Shutterstock CEO Jon Oringer shares his thoughts on the dual-lens camera technology in Apple’s highly anticipated iPhone release.

Most of the chatter around Apple’s September 7th iPhone event has been about the removal of the headphone jack, but what deserves real attention is the new dual-lens camera system. If this sounds like another incremental improvement that won’t change much, think again: It will change photography forever.

Up until now, the main difference between a camera with a proper lens (like a digital SLR, rangefinder, or compact camera) and the tiny flat ones that you find in any smartphone is a feature called depth of field (DOF). The DOF effect is created with the aperture on a conventional camera. The aperture controls the amount of light that comes through the lens to the sensor, but a secondary effect of opening and closing the aperture is the amount of focus field you will create. Open the aperture to let in more light and the focus field will shorten. Close the aperture to let in less light and the focus field will lengthen. An image taken with a tight DOF creates a more dramatic image.

Below is an example of an image with low aperture setting. The subject of the photo is a microphone — and the background drums are out of focus. Our brains are programmed to look to a focused object to understand what the subject of the photo is. Generally a glass lens on a camera body that has some distance from the sensor is able to create this DOF because you focus on a specific point and the physics behind the glass will blur objects in front of and behind that object. A photo like this one is impossible to take with a camera phone with a single flat lens:

depth of field
This image features a tight depth of field. Image by Namphon2U.

If your lens is flat and right in front of the sensor (like a typical camera phone lens), you don’t have distance information since the focus is always set to infinity (technical details of photography are beyond the scope of this post — if you’re interested in learning more, watch this video). This next photo is more like one taken with a camera phone. Most of the image is in focus and there is little depth or drama to the image.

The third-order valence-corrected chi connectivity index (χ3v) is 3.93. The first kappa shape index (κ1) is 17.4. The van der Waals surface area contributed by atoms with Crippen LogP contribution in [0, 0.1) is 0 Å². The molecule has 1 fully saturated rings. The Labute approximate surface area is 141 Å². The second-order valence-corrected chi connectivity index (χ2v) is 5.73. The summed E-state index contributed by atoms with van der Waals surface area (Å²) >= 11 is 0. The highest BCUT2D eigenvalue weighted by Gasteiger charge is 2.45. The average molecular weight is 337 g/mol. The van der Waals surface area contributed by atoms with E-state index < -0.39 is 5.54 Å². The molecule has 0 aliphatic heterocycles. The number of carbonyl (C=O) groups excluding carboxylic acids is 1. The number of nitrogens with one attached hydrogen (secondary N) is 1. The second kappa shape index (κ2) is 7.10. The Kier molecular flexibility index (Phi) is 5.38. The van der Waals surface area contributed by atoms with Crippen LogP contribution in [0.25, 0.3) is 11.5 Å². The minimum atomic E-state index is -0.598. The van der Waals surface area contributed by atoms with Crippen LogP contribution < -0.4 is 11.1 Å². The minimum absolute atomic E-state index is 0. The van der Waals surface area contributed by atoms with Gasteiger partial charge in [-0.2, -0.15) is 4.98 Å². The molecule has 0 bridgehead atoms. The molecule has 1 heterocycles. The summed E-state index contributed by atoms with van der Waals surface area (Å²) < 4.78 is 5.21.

A flat lens right in front of a sensor (like a typical camera phone lens) doesn’t optically produce DOF. Today’s camera phones don’t have the ability to measure distance, so they can’t digitally re-create the DOF drama that a conventional lens does on its own. This next photo is more like one taken with a camera phone: Most of the image is in focus and there is little depth or drama to the image.

recording studio
Image with long depth of field. Image by OSABEE.

There is no correct way to shoot a photo. Sometimes you don’t need DOF. But the lack of DOF has been a huge issue with camera phones — and it’s the reason I still carry around my Leica Rangefinder from time to time. It’s also the reason why professional photographers often need some sort of lens to do their work. A camera phone can’t produce a photo like this, which I shot with my Leica:

Instagram shot by Jon Oringer.

Instead your shots will always usually look flat, like this shot taken with my iPhone:

Instagram shot taken by Jon Oringer.

Until today that is.

Just as our two eyes work together to detect depth, two lenses do the same. By using the disparity of pixels between two lenses, the camera processor can figure out how far away parts of the image are. (If you’re interested, this paper goes into specific detail about how this method works.)

The magic is how software takes information from the two lenses and processes it into an image. Between the extra data collected from this new hardware, and the advancement of machine vision technology, the new iPhone camera is going to be incredible. Depth of Field is one of the last features necessary to complete the full migration from handheld camera to camera phone. Soon both amateur and professional photographers will only need to carry their mobile devices.

This isn’t the first time a camera manufacturer has put a dual camera system into a camera phone — but with the support of Apple’s software application ecosystem, photography will be forever changed on September 7th, 2016.

Top image by LauraKick